Kind of, but a lot of it feels like window dressing atop the familiar game formula. You'll see Santa sleighs and shiny wrapped presents, colored lights, and greenery all over the mall and the surrounding town. A few of the combo weapons -- made by quickly combining compatible items you find -- have themed holiday results, too, like the Electric Wreath or Ornament Gun.

Beating undead aggressors with a giant candy cane after popping a lighted wreath around their necks is hardly a game-changing addition, but it doesn't need to be: It's a nice seasonal tweak on the kind of dumb fun this series trades in. 'Tis the season to paint the snow red. And I love the enthusiastic holiday jingles that blare when you pause the game, providing a startling juxtaposition to the gruesome gameplay.

Still, I can't help but wish there were a disgruntled zombie mall Santa in here somewhere as an enemy, or maybe a pack of roving zombie elves. I haven't encountered anything of the sort through 10 hours of play, including most of the campaign, but maybe there's a big surprise near the end.

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Is Dead Rising as great as it used to be?

Dead Rising 4 doesn't have the impact of its early predecessors, but the thrill of screwing with the undead before slaying them still hasn't faded. The story is forgettable, and there are plenty of gameplay frustrations and glitches; meanwhile, the graphics are jaunty like a shambling zombie. But those are old annoyances, and they fit the game's B-movie-like feel and flow.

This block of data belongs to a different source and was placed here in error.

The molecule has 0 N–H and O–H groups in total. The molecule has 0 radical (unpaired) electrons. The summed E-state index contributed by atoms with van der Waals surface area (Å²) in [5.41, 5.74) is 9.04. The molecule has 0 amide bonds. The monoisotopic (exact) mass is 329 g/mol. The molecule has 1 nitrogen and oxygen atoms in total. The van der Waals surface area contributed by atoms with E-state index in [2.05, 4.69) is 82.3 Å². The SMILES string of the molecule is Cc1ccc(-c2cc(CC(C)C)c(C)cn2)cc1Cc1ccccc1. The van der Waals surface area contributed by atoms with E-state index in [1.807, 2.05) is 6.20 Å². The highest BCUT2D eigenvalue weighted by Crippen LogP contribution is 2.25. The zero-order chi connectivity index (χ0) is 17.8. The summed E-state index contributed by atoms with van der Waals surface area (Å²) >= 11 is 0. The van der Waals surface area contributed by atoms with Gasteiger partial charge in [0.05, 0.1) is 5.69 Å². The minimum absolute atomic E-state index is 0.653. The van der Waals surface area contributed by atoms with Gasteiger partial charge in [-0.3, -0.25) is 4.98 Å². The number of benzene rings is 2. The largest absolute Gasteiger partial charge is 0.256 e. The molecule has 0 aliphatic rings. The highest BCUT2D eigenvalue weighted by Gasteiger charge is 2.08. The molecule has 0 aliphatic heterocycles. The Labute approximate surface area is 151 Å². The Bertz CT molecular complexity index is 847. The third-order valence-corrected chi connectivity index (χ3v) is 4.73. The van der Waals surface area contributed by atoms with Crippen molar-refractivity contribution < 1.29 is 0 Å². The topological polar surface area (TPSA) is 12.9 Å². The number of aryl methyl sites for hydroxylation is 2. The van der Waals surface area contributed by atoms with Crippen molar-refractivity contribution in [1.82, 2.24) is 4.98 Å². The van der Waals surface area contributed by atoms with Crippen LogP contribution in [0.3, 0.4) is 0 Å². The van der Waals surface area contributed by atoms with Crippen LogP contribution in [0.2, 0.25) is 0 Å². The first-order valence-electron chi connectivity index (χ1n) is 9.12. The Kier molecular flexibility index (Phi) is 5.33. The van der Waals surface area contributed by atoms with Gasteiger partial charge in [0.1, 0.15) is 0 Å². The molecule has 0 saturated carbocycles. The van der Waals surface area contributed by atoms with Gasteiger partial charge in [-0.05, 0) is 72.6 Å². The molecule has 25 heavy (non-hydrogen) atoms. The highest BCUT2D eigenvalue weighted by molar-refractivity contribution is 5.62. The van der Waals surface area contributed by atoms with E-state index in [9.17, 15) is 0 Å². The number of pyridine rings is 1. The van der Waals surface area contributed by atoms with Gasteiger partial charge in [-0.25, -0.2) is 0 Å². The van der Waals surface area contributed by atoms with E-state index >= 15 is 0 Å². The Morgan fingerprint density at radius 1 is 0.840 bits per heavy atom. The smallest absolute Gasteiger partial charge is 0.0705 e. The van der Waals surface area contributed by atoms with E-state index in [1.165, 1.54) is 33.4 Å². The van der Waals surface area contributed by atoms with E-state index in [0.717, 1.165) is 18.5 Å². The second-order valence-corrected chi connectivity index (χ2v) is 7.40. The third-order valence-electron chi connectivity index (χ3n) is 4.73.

Really, the game's biggest issue, aside from leaning on a lot of the same concepts established in 2006 and now spread across five entries, is that it just doesn't give you a very exciting location for its mayhem. You can  play in another shopping mall, sure, but I've spent a lot more time away from that welcoming beacon of commerce, instead running around a vacant city or through military facilities and abandoned labs -- totally average, generic game settings.

It's just not as enticing, and while Dead Rising 4 occasionally tries to be as weird and wonderful as the older entries, it doesn't fully commit -- plus the other characters fall flat, and this entry drops the constantly ticking timer and sometimes-intense challenge that made the past entries feel so uniquely tense. A lot of the game is just fine, but not particularly riveting or exciting.

Fans who are still up for another round of loose, zombie-slaying shenanigans will find them here, but this isn't the grand, reinvigorated revival I'd hoped for. Dead Rising 4 has its moments, but the old shock value -- in terms of hilarity, not horror -- is in shorter supply.

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What if I'm new to the series?

Given the lack of meaningful storyline, you could start here -- but there's an even better entry point: Capcom just rereleased the original Dead Rising in a remastered edition for both Xbox One and PlayStation 4, and finally ported the game to PC as well.

It's $20, and while it is as clunky as you'd expect a decade-old action game to be, Dead Rising is still the defining series experience. You can also snag Dead Rising 2 and spinoff Dead Rising 2: Off the Record for $20 a pop. And if you love those entries, then you'll have plenty to dig into with Dead Rising 3 and 4 on Xbox One and PC, as well.

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Andrew Hayward really did love that first Dead Rising game. Follow him on Twitter @ahaywa.